Classification of the genus Acacia (in the wider sense) has been subject to considerable debate. It is generally agreed that there are valid reasons for breaking it up into several distinct genera, but there has been disagreement over the way this should be done. As of 2017, it is widely (but not completely) accepted that the section that includes the majority of the Australian species (including this one) should retain the name Acacia, whilst other sections of the genus should be transferred to the genera Acaciella, Mariosousa, Senegalia and Vachellia[
Acacia penninervis stenophylla Domin
Racosperma fasciculiferum (F.Muell. ex Benth.) Pedley
Common Name: Rose Wattle
Acacia fasciculifera is an evergreen tree with a dense canopy; it usually grows up to 10 metres tall, though it can reach 20 metres in favourable sites. The boles of larger trees can be up to 60cm in diameter[
]. When growing in open situations on less favourable sites, the main stem may only be dominant for half tree height and is frequently
]. Although it produces true leaves as a seedling, llike most members of this section of the genus, the mature plant does not have true leaves but has leaf-like flattened stems called phyllodes[
The tree is harvested from the wild, mainly for local use, for its wood.
Especially in times of drought, many Acacia species can concentrate high levels of the toxin Hydrogen cyanide in their foliage, making them dangerous for herbivores to eat.
Australia - Queensland
Found in open Eucalyptus forest on ridges or along creeks, or with Acacia harpophylla[
]. Larger trees are found in valleys, along watercourses and on the lower slopes of hills; at elevations up to 500 metres[
|Other Uses Rating||
|Cultivation Status||Ornamental, Wild
Acacia fasciculifera is a plant of the subtropical to tropical zone of eastern Australia, where it is found at elevations up to 500 metres. It grows best in areas where annual daytime temperatures are within the range 18 - 32Â°c, but can tolerate 10 - 40Â°c[
]. When dormant, the plant can survive temperatures down to about -2Â°c, but young growth is more tender can be severely damaged at -1Â°c[
]. It prefers a mean annual rainfall in the range 675 - 800mm, but tolerates 550 - 850mm[
]. It can withstand a dry season of up to 3 months[
Requires a sunny position[
]. Grows best in a well-drained soil of light to medium texture[
]. Prefers a pH in the range 5.5 - 6.5, tolerating 4.5 - 7.5[
]. Established plants are drought tolerant[
The flowers are sweetly perfumed but the smell is different from the normal wattle scent[
The plant can be coppiced and also produces suckers[
This species has a symbiotic relationship with certain soil bacteria; these bacteria form nodules on the roots and fix atmospheric nitrogen. Some of this nitrogen is utilized by the growing plant but some can also be used by other plants growing nearby[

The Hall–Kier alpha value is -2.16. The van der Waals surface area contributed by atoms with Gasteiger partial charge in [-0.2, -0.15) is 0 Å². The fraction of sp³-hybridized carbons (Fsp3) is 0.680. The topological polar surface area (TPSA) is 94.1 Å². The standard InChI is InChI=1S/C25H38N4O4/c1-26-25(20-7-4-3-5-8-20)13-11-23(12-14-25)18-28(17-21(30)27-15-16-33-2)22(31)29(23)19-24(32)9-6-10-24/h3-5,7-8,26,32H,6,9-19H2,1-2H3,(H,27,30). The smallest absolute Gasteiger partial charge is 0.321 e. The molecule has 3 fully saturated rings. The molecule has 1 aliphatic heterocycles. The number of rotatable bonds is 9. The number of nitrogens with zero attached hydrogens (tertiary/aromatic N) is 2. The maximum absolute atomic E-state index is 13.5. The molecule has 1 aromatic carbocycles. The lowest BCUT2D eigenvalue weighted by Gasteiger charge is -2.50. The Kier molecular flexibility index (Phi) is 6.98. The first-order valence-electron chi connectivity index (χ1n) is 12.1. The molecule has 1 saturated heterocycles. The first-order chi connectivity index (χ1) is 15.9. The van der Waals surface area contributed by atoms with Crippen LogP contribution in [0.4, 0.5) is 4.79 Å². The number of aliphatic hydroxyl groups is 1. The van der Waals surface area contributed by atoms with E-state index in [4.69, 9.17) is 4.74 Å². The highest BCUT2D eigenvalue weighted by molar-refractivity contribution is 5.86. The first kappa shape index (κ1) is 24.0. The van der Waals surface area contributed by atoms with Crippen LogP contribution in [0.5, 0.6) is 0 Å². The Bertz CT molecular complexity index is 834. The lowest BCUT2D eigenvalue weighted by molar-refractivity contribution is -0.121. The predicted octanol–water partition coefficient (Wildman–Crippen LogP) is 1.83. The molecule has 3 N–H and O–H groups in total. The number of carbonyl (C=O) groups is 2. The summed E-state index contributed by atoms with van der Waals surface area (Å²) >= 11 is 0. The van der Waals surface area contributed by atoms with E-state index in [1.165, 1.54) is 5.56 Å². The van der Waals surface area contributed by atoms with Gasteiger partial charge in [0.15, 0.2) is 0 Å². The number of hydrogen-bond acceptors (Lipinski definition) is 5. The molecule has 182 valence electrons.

The bark of all Acacia species contains greater or lesser quantities of tannins and are astringent. Astringents are often used medicinally - taken internally, for example. they are used in the treatment of diarrhoea and dysentery, and can also be helpful in cases of internal bleeding. Applied externally, often as a wash, they are used to treat wounds and other skin problems, haemorrhoids, perspiring feet, some eye problems, as a mouth wash etc[
Many Acacia trees also yield greater or lesser quantities of a gum from the trunk and stems. This is sometimes taken internally in the treatment of diarrhoea and haemorrhoids[
The tree can be planted for shade and as an ornamentel[
The heartwood is reddish-brown. The wood is close-grained, very hard, heavy and tough. Easily worked, it can be used as building material when large enough, otherwise for posts, and poles[
The wood has a high air-dry density of 1120 kg/m3, and should make satisfactory fuel[
The seed of most, if not all, members of this genus has a hard seedcoat and may benefit from scarification before sowing to speed up germination. This can usually be done by pouring a small amount of nearly boiling water on the seeds (being careful not to cook them!) and then soaking them for 12 - 24 hours in warm water. By this time they should have imbibed moisture and swollen - if they have not, then carefully make a nick in the seedcoat (being careful not to damage the embryo) and soak for a further 12 hours before sowing.
Acacia seeds that have matured fully on the bush and have been properly dried have a hard seed coat and can be stored in closed containers without deterioration for 5 - 10 years or more in dry conditions at ambient temperatures. It is best to remove the aril, which attracts weevils and can lead to moulds forming. The arils are easilyremoved by placing the seeds in water and rubbing them between the hands, then drying the seeds and winnowing them[
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